Photo by J. Thomas Ford

Likely, Tilman Fertitta is already a name known and in need of no reminder, but the Houston billionaire is again in the headlines. Fertitta, who just recently acquired Del Frisco's steakhouse chain, has released a new business book, Shut Up and Listen! The book contains the entrepreneur's business advice and "Tilmanisms."

"I thought that I would always write a life story book, but Harper Collins approached me and said they wanted a business management book," Fertitta tells CultureMap. I can't tell you how many times we sat around with my close group and edited this book at the end and went through it five times and read it. If we found a paragraph that was boring, we got rid of it or rewrote it."

CultureMap sat down with Fertitta during a rare break to talk books, business, and his beloved Bayou City. Click here to read the interview.

Tiffany Masterson, chief creative officer and founder of Drunk Elephant

Photo via Business Wire

It was a good week for Houstonian Tiffany Masterson. She sold her skincare line, Drunk Elephant, for a reported $845 million to international makeup giant, Shiseido Company Ltd.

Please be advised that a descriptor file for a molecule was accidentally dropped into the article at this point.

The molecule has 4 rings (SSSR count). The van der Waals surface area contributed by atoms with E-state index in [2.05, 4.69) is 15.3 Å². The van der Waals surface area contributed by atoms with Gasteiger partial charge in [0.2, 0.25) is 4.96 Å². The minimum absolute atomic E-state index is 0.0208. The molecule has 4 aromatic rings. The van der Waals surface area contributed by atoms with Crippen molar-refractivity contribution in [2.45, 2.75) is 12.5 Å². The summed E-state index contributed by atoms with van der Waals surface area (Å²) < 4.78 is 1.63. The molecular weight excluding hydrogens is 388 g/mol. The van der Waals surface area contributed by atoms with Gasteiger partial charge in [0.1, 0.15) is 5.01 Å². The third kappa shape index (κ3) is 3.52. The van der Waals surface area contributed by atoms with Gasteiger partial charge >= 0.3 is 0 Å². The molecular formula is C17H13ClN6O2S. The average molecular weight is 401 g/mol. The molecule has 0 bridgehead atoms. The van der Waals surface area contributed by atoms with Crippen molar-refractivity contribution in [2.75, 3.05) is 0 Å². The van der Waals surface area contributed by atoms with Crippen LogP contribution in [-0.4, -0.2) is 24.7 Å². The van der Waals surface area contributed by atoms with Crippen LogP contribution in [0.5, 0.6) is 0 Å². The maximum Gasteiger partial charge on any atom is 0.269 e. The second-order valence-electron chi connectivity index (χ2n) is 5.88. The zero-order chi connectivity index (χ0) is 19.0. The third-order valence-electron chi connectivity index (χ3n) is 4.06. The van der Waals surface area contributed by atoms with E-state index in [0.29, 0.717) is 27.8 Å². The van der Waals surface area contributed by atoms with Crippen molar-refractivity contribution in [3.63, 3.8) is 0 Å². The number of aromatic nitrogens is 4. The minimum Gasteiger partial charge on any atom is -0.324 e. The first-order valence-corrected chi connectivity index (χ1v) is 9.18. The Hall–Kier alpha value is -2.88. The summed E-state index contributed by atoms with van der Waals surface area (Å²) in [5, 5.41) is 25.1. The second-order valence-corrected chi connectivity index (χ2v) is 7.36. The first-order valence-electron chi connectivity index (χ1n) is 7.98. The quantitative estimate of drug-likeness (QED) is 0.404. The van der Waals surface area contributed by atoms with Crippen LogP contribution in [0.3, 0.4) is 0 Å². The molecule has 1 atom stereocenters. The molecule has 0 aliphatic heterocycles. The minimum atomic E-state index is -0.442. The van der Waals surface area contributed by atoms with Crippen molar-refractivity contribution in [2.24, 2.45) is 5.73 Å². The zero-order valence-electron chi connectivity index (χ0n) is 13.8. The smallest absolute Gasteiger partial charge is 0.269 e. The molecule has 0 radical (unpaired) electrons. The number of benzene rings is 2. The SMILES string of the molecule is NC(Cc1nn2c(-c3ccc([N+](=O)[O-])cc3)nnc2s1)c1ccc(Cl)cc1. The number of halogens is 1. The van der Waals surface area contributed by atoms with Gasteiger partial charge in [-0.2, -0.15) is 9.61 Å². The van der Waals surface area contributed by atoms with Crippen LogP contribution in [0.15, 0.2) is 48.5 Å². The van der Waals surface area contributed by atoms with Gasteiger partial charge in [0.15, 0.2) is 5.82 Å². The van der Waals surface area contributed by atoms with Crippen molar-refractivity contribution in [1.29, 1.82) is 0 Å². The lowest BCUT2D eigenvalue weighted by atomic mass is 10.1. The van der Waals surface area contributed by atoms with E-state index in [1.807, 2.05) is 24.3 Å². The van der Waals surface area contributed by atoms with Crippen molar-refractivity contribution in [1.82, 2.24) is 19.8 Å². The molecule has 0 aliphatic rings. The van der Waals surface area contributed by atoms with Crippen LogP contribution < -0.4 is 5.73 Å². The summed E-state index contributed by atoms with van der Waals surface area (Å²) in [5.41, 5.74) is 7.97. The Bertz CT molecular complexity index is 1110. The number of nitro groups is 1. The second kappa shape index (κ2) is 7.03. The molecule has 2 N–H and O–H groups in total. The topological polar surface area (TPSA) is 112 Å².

"I started this business as an industry outsider, and from the beginning I did things a little differently," Masterson says in a news release. "To join with a powerhouse beauty company such as Shiseido that leads the industry in innovation and global excellence is a dream come true for me and for Drunk Elephant. We share similar values, most importantly an unwavering commitment to the consumer. I chose a partner who will let the brand continue to be itself, with the same formulations and the same team."

Masterson will stay on with the company as the acquisition allows her products to reach a wider, worldwide audience. Click here to read more.

International beauty giant Shiseido Company Ltd. has acquired Houston-founded Drunk Elephant. Photo via Business Wire

Houstonian's skincare line acquired for $845 million

A beautiful acquisition

A skincare line with ties to Houston is joining the ranks of other popular beauty brands this week. International beauty giant Shiseido Company Ltd. has announced that it is acquiring Drunk Elephant in a reported $845 million deal.

Houstonian Tiffany Masterson, chief creative officer, founded the company in Houston in 2012. The quality of products and playful branding attracted a broad range of demographics as the company experienced exponential growth.

"I started this business as an industry outsider, and from the beginning I did things a little differently," Masterson says in a news release. "To join with a powerhouse beauty company such as Shiseido that leads the industry in innovation and global excellence is a dream come true for me and for Drunk Elephant. We share similar values, most importantly an unwavering commitment to the consumer. I chose a partner who will let the brand continue to be itself, with the same formulations and the same team."